October 2009

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  • Heather Hamilton is the newest member of the Law Library staff, as the Foreign, Comparative, and International Law Librarian. Heather comes to the Law Library after graduating from William & Mary School of Law in the class of 2009.
  • The New Hampshire Bar Association News published Professor Baier’s essay, “Classic Traits”: Souter/Sotomayor, which weighs President Obama’s nominee against her predecessor David Souter, Vol. 20, no. 3, August 20, 2009, written before the Senate Judiciary Committee Hearings. The essay is online

  • Professor Christine Corcos presented a talk on broadcast indecency in the UK as part of a program onBroadcast Indecency: Much Ado About Nothing? Or Still Much to Do?” in August during the SEALS (Southeastern Association of Law Schools) Conference in Palm Beach, Florida.

    Professor Corcos published the essay Damages: The Truth is Out There,” in Lawyers in Your Living Room (Michael Asimow, ed.; Chicago: ABA, 2009), a collection specially commissioned and published by the American Bar Association. The book is available for purchase from the ABA, Barnes & Noble, and Amazon.com.

    She is also one of the twelve experts the ABA consulted to create its “Top Twenty-Five Legal Shows”, discussed in a special story in the August issue of the ABA Journal. Ed Adams, editor and publisher of the Journal, discusses the story with NPR’s Madeline Brand, here.

  • Professor Ray Diamond gave a paper, “The Inner City, the Democracy of Arms, and the Revival of the Militia at Large” at Florida A&M University College of Law on April 27, 2009, under the auspices of the FAMU Federalist Society.

    On May 30, at the annual meeting of the Law & Society Association, Professor Diamond was a participant in a roundtable, “On Law and Society: From a Literary Perspective.”

    In August, he gave a paper, “Not Your Father’s ‘Funny Books’: Race, Law, and Society in Comic Book Literature,” at the annual meeting of the Southeast Association of Law Schools.

    On September 16, 2009, with William Merkel of Washburn University School of Law, Professor Diamond was the Dorothy L. Thompson Civil Rights Lecturer at Kansas State University. The 2009 lecture was guised as a debate entitled “The New Understanding of the Right to Bear Arms.” This debate took place in light of a local movement to allow students with licenses to carry concealed weapons on college campuses in Kansas.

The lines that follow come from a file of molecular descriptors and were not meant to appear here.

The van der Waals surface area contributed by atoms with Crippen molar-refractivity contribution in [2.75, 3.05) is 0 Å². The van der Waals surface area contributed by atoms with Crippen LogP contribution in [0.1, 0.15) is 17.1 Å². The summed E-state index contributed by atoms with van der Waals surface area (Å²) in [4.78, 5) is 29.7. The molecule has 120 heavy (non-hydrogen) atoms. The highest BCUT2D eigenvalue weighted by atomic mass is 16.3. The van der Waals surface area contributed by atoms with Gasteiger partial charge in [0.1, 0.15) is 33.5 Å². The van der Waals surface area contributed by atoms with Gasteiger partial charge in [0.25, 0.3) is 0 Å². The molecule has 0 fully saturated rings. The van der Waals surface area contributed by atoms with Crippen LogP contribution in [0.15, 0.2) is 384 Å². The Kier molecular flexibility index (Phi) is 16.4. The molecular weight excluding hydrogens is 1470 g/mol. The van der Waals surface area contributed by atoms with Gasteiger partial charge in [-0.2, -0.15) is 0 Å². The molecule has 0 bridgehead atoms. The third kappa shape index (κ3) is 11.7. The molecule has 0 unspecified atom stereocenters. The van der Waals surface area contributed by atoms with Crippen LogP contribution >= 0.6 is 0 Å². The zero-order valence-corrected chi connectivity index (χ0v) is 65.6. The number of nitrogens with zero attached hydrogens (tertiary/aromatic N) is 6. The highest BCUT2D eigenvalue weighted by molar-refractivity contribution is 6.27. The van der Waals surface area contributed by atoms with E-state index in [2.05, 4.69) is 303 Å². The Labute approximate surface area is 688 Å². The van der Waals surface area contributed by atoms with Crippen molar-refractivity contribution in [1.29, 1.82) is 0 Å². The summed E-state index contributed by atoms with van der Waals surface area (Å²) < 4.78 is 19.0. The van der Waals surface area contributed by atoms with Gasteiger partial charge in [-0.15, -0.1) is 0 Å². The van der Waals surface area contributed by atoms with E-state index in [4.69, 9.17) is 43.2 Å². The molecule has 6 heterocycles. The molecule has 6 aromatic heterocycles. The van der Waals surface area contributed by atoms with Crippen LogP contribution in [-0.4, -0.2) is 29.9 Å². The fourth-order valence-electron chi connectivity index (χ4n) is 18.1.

• Professor Christina Sautter presented a work-in-progress, tentatively titled “Contractual Limitations on Merger Recommendation Fiduciary Outs,” on August 4, 2009 during the New Scholars Colloquia on Business Law at the Southeastern Association of Law Schools Annual Meeting in Palm Beach, Florida.

  • Professor Melissa Lonegrass presented a work-in-progress, tentatively titled “Convergence in Contort: Landlord Liability for Defective Premises in Comparative Perspective,” on August 4, 2009 during the New Scholars Colloquia on Commercial and Land Use Law at the Southeastern Association of Law Schools Annual Meeting in Palm Beach, Florida.

  • On September 10-11, Professor Alain Levasseur attended a conference on “Going Beyond the Mixed Jurisdiction: the Emergence of Hybrid Legal Systems and their implications for the Comparative Lawyer” in Lausanne, Switzerland, at the invitation of the Swiss Institute of Comparative Law. He presented a paper titled: “Two hundred years (200) of civil law in English: Louisiana’s lonely destiny.” There were participants from Scotland, Ireland, Cyprus, Malta, Macau, and Nigeria.

    On October 14-16, at the invitation of JURISCOPE, the CNRS and the University of Poitiers, Professor Levasseur will take part in a conference on the topic “Traduction du Droit et Droit de la Traduction” (Translation of Law and Law of Translation). He will deliver a paper on the many obstacles that stand in the way of translating precisely into English many concepts of the civil law of contract. He will give many examples of such obstacles.

    In both of the above conferences, the papers will be published in book form.

  • Attorney General James D. “Buddy” Caldwell joined Professor Paul R. Baier’s Advanced Appellate Advocacy Seminar, along with Chancellor Weiss, to observe Kyle Duncan, an LSU Law alumnus and DOJ’s Appellate Chief, moot a case pending in the U.S. Fifth Circuit against one of Baier’s students. The “Triple A” seminar is an appellate litigation clinic that brings real lawyers to moot pending appeals against students in the seminar. General Caldwell said the seminar afforded Duncan invaluable practice. He commended the student advocate, Adam Huddleston, and the student judges Ashley Coco and Kilburn Landry for their preparation and tough questioning of counsel. Whether the Full Faith and Credit Clause of the U.S. Constitution requires issuance of a new Louisiana birth certificate following a gay couple’s adoption in New York of a baby boy born in Shreveport is the question presented. Judge Jay Zainey, another LSU Law alumnus, so held in the U.S. Eastern District. He joined the seminar earlier to discuss the case. After Kyle Duncan’s moot, the seminar convenes in the Fifth Circuit when the case is actually argued.

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